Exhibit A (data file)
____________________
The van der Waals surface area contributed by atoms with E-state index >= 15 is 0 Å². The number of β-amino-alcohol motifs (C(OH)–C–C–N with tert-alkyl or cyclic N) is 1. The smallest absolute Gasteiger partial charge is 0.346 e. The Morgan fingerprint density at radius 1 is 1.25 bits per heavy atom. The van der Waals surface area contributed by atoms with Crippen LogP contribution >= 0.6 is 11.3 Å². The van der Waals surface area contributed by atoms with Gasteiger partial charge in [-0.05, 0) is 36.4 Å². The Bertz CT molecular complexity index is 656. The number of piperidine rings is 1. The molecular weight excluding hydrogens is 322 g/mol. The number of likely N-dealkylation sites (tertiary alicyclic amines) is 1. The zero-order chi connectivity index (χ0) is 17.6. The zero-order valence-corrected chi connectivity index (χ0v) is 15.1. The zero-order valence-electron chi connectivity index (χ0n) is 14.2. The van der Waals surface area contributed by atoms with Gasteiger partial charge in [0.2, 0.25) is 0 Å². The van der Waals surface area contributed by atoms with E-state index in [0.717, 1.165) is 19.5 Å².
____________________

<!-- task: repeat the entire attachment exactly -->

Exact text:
The van der Waals surface area contributed by atoms with E-state index >= 15 is 0 Å². The number of β-amino-alcohol motifs (C(OH)–C–C–N with tert-alkyl or cyclic N) is 1. The smallest absolute Gasteiger partial charge is 0.346 e. The Morgan fingerprint density at radius 1 is 1.25 bits per heavy atom. The van der Waals surface area contributed by atoms with Crippen LogP contribution >= 0.6 is 11.3 Å². The van der Waals surface area contributed by atoms with Gasteiger partial charge in [-0.05, 0) is 36.4 Å². The Bertz CT molecular complexity index is 656. The number of piperidine rings is 1. The molecular weight excluding hydrogens is 322 g/mol. The number of likely N-dealkylation sites (tertiary alicyclic amines) is 1. The zero-order chi connectivity index (χ0) is 17.6. The zero-order valence-corrected chi connectivity index (χ0v) is 15.1. The zero-order valence-electron chi connectivity index (χ0n) is 14.2. The van der Waals surface area contributed by atoms with Gasteiger partial charge in [0.2, 0.25) is 0 Å². The van der Waals surface area contributed by atoms with E-state index in [0.717, 1.165) is 19.5 Å².